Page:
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The Legacy of Lesley Sue Goldstein  #778

05/12/2023 05:12:00 AM

May12

Rabbi Irwin Huberman

 
Parashat Behar-Bechukotai
You shall proclaim release throughout the land for all of its inhabitants.” 
(Leviticus 25:10)
The legacy of Lesley Sue Goldstein

In 1963, at 17, a singer named Lesley Sue Goldstein recorded a song, which in many ways came to define the feminist movement.

The song was written by John Madara and David White, who searched unsuccessfully for someone to perform it until it caught Goldstein’s attention.

In 2015, “You Don’t Own Me,” was one of 24 songs inducted into the Rock and Rock Hall of Fame.

Goldstein, who you may know as Lesley Gore, wrote in her biography.

"My take on the song was: I'm 17, what a wonderful thing, to stand up on a stage and shake your finger at people and sing you don't own me.”

But there was more to the story.

Not only was Lesley Gore a teenager from New Jersey, she was of course Jewish, and a member of the as-yet-unnamed LGBTQ community.

As she belted out “You Don’t Own Me,” which became her second largest selling hit, she captured the spirit that eventually defined the 1960s: That every person—no matter their gender, religion, orientation or background – deserves the right, under God’s heaven, to meet their full potential.

In Gore's 2015 obituary, The New York Times referred to "You Don't Own Me" as "indelibly defiant.” And I would argue, incredibly Jewish.

Indeed, Leslie Gore, best known for her angst-filled teenage hits “It’s My Party” and “Judy’s Turn to Cry” was standing upon a principle as old as the Torah itself: That no person or group should ever stand in the way, or perpetually control the fate or freedom of others.

This week, the Torah talks about the forgiveness of family debt.

In ancient times, families would often be required to work off money owed by providing labor to their creditor. Often, they would be forced to sign over ownership and the proceeds of their land in order to satisfy these debts.

Ancient Israel did not have to look far to embrace that concept.

In many countries, a class system became integral to daily life. Frequently, those of means lived in castles, while others worked their lands, often accepting their perpetual fate as poor laborers.

But Judaism adopted a different idea.

While the Torah notes that there will always be the rich and poor within any society, it maintains that no class of people, no one family, no economical grouping should remain perpetually in debt to another.

And that is why, after 49 years, the Torah proclaimed a “Jubilee Year.”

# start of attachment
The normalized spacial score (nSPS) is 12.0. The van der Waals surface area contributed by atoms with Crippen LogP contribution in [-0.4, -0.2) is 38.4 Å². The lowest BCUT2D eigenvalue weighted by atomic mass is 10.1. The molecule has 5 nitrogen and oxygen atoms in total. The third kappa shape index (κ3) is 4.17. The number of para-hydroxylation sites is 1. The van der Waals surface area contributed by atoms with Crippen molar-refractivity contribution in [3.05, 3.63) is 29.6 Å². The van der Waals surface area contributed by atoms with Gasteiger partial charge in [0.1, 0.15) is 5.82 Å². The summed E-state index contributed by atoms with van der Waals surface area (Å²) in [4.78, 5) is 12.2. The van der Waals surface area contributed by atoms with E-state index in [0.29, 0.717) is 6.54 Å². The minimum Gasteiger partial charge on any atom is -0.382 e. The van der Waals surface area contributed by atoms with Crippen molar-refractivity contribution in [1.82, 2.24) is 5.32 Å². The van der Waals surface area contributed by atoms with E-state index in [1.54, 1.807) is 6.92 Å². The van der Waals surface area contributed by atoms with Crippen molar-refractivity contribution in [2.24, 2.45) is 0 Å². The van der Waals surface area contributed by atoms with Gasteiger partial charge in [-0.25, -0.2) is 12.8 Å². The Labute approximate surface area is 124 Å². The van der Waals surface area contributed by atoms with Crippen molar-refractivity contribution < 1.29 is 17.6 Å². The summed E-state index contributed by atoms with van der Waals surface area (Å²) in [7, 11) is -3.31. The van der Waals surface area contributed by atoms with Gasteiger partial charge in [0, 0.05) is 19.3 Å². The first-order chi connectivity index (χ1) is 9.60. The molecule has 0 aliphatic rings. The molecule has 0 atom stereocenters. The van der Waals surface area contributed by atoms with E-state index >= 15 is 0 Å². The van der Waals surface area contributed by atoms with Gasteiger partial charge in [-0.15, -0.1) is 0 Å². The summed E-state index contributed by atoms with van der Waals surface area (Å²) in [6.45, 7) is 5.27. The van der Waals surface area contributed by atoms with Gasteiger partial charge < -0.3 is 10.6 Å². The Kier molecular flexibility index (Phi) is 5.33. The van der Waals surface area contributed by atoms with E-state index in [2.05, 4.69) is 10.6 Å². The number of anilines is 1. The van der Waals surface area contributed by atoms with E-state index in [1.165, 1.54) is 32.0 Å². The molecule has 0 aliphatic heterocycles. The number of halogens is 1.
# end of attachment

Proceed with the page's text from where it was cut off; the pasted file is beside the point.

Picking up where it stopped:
On the 50th year, if a family’s debt was not paid, it was to be forgiven, and the land returned to its original owner.

There was great pomp attached to this. On Yom Kippur the shofar was sounded, and as the Torah commands, “You shall proclaim release throughout the land for all of its inhabitants.” (Leviticus 25:10.)

So why was this such a big deal? Our commentators weigh in.

Notes the Etz Chaim Biblical Commentary: “In an agrarian society, a farmer who sold all the land to pay debts had no prospect of ever being anything other than a servant. Nor would a servant’s sons ever rise above that level.”

As viewers of Downton Abby can attest, in many countries, that class division became permanently baked into daily life. But not within Judaism.

The great Rabbi Abraham Isaac Kook taught that the purpose of the Jubilee Year was more spiritual, than economic, as it sought to restore the dignity—and therefore the unity—of all Jewish people.

Merle Travis highlighted in his 1946 song “Sixteen Tons” that coal mine workers were often charged so much for their supplies, that “they owed their soul to the company store.”

It is why, perhaps, Jewish society—observing this trend thousands of years ago—devised a method where families and individuals could be guaranteed a new start, thus restoring their self-respect and motivation to meet their potential—economically and spiritually.

Later, during the 1960s, the idea of personal independence and dignity evolved even further, building upon the idea that no one person or group deserves the right to hold back or oppress women, minorities and those within LGBTQ community—among others.

Rather, Judaism believes in the inherent dignity of all human beings. As Psalm 150 so beautifully states, “Kol haneshamah tehallel Yah!” All that has breath shall praise God

In Biblical Hebrew, the word neshama means “breath” as in the “breath of life.”

As sure as every human being is blessed with the ability to breathe, so should humanity provide everyone with the capacity to succeed. And sometimes that requires a second chance.

That is one of the key messages of this week’s Torah portion, which legislates the return of land seized to pay off debts to its original owner.

As the Etz Chaim Biblical Commentary notes, once every 50 years, it was important to put aside economic competition and elevate the potential of every human being.

Lesley Gore’s anthem on the surface was about a boy trying to control her, but in its way, it sounded that shofar exactly 60 years ago as she declared, “I don't tell you what to say. Oh, don't tell you what to do. So just let me be myself. That's all I ask of you.”

One of the song’s writers, John Madara, later reflected that the message of “You Don’t Own Me” is ultimately about empathy.

"Listen to what people have to say; be kind and loving to the people you come into contact with," he said. “Treat people fairly."

Words of inspiration sung by a 17-year-old Jewish girl from New Jersey.

Words of wisdom for the Jewish people, and humanity for all time.

Shabbat shalom, v’kol tuv.

Rabbi Irwin Huberman

Wed, February 21 2024 12 Adar I 5784